Despite the sweltering heat in Baghdad, the streets were full of positive energy. Shops and cafes were open, and people were moving freely; almost like the city had not witnessed decades of devastation and ruin. When I felt this positive energy, I rejoiced at the fact that Iraqis are nothing if not resilient.
For four decades, Iraq had become a symbol of misery and destruction. Starting from the Iranian Iraqi War, to the Invasion of Kuwait and the blockade that followed, to the US Invasion of Iraq and the resulting devastation of the entire country.
In January 2011, when American troops were pulled out of Iraq’s territories, ISIS crawled out of their nests to launch a long-term campaign of mass destruction and slaughter, blowing every sign of life in sight to smithereens.
Eventually, Iraqis managed repel ISIS’ forces, and the country finally managed to attain some modicum of security. However, ISIS, desperate to remain a looming menacing presence, occasionally executes sporadic bombings around the country from time to time.
Yet, despite four decades of tragedy and ruin, Iraqis are hosting the ‘Neighbourhood Summit’, where a good number of Arab and foreign leaders will be making an appearance.
Baghdad will thus build a bridge of cooperation and brotherly ties and establish new horizons for peace and security throughout the region.
The country which has been a hotspot for destruction, calamities, and regional disputes is now leading the region towards peace, development, and prosperity.
Egypt, Iraq, and Jordan have been working hard to promote the launching of a new era of regional cooperation and development which is currently becoming a reality in the Neighbourhood Summit.
It is beyond doubt that security must come first. To work towards stability and holistic development, security must be part and parcel of regional states’ efforts.
Egyptian President Abdel-Fattah El-Sisi has been insistent in all his appearances in the United Nations as well as African, Asian, and European forums that uprooting terrorism and settling disputes among nations are imperative to achieving sustainable development.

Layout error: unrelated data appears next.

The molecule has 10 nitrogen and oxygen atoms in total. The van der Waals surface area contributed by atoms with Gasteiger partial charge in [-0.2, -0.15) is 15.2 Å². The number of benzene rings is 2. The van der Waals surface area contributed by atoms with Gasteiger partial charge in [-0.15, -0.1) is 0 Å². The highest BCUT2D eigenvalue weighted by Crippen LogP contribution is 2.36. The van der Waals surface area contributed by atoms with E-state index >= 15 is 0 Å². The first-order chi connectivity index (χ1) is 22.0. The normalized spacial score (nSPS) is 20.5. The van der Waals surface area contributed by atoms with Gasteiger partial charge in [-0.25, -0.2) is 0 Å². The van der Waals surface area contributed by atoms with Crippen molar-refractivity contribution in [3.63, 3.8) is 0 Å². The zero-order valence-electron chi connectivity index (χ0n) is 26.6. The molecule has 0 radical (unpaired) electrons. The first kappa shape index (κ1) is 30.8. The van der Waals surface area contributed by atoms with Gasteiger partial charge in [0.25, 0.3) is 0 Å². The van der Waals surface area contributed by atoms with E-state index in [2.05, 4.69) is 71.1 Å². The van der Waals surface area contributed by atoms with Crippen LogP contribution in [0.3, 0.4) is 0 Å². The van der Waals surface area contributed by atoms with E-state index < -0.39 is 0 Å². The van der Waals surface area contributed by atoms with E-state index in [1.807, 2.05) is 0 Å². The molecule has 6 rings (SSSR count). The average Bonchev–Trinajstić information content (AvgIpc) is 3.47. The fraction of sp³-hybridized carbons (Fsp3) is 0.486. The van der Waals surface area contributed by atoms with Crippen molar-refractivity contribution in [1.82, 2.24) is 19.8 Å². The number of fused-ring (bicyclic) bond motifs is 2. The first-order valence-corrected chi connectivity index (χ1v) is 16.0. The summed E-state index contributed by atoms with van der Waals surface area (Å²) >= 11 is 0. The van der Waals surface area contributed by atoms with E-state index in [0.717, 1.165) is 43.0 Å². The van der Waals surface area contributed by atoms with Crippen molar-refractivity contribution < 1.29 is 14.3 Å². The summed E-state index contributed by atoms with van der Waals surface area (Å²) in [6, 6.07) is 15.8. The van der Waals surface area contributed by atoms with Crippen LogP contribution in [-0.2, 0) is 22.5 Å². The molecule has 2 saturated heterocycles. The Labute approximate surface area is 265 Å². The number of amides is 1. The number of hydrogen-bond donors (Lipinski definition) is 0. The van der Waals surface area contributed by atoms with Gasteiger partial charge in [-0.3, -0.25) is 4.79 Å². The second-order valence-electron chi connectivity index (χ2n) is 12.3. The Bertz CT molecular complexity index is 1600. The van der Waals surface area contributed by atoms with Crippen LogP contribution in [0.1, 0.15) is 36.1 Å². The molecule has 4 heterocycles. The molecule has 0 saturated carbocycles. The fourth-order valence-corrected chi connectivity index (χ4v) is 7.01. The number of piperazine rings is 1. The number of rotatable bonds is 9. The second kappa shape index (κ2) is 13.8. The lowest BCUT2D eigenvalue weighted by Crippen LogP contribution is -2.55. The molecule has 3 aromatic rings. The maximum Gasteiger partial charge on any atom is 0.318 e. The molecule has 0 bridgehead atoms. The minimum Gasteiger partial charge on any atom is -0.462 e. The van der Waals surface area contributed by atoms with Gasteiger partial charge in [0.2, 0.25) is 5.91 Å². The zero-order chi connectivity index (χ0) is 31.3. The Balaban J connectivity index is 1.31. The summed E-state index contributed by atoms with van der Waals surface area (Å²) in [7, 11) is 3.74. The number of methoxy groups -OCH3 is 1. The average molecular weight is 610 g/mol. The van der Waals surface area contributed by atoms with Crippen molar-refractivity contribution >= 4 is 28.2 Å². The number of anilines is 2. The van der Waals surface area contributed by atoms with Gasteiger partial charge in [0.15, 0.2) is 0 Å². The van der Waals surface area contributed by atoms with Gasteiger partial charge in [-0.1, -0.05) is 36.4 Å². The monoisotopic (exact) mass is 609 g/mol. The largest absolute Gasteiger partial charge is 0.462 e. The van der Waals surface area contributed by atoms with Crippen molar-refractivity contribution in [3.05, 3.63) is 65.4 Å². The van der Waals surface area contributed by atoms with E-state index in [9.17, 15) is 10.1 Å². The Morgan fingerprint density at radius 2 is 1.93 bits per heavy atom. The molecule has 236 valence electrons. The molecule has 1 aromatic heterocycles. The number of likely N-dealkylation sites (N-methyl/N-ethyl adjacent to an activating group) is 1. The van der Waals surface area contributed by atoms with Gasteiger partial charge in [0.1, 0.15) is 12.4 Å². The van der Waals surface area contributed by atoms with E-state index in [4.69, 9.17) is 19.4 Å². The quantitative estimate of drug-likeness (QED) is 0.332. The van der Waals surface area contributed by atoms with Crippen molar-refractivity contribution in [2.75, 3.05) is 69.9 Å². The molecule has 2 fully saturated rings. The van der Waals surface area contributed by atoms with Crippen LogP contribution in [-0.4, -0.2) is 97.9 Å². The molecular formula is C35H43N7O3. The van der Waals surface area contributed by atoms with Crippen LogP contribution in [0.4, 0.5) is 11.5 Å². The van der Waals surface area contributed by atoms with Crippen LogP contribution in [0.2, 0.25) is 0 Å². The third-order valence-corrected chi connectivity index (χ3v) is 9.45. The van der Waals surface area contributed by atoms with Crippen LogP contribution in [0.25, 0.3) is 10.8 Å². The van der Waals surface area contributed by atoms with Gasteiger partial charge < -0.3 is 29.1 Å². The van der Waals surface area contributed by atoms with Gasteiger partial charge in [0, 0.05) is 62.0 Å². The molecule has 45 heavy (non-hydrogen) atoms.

Baghdad has thus become a bridge where Arab states will meet with their regional and international counterparts to approach the dream that their peoples have been longing to accomplish for decades.
The region has also been looking forward to resolving the refugee crisis and mitigating the effects of climate change — including pollution, destructive earthquakes, floods, forest fires, and the dry weather that has become commonplace around the earth — both of which require serious collaboration on the regional and international levels.
Baghdad will become a model of positive and creative human effort stemming from the peoples’ capability to stand up for their lives and their country.
Egypt, Iraq, and Jordan have worked together to lay the foundations for a new Middle East, building new ties based on cooperation that could and should be extended throughout the region.
I believe that these efforts will be met with the right response from fellow Arabs, simply because the people have been paying dearly for the long-present turmoil within their nations and, therefore, are well aware of the dire need for peace, security, and above all economic development.
Recently, the three states have been working hard to make this dream come true; with construction on an electric network that connects the three states underway as well as an extension of oil transport pipelines from Basra in Iraq to Aqaba in Jordan and then to Sinai in Egypt among the most recent mega projects spanning the Middle Eastern trifecta.
Iraqi oil will, thus, find an outlet on the Mediterranean at a time when Baghdad welcomed Egyptian corporations to take part in the reconstruction process of the electric networks and water pipelines.
It is high time for Iraqis to breathe freely and turn Baghdad into a city for peace and development and move on from the dark days of yesteryear when it was ground zero for regional and international disputes.
The ongoing cooperation between Amman, Baghdad, and Cairo is a shift in policy away from warmongering and closer to rebuilding and rebirthing the states that have always been critical to the world’s history.
The three states have the political and economic power — as well as the common views and shared clear goals — to achieve their targets of establishing peace, security, fighting terrorism, and putting an end to the occupation of lands and resources.
The steps that have been taken are expected to produce tangible results and push forward cooperation among the three states, which could easily spread to other Arab countries in Asia and Africa. This tri-partite forum will spread a culture of peace and cooperation and maintain sustainable development all over the region.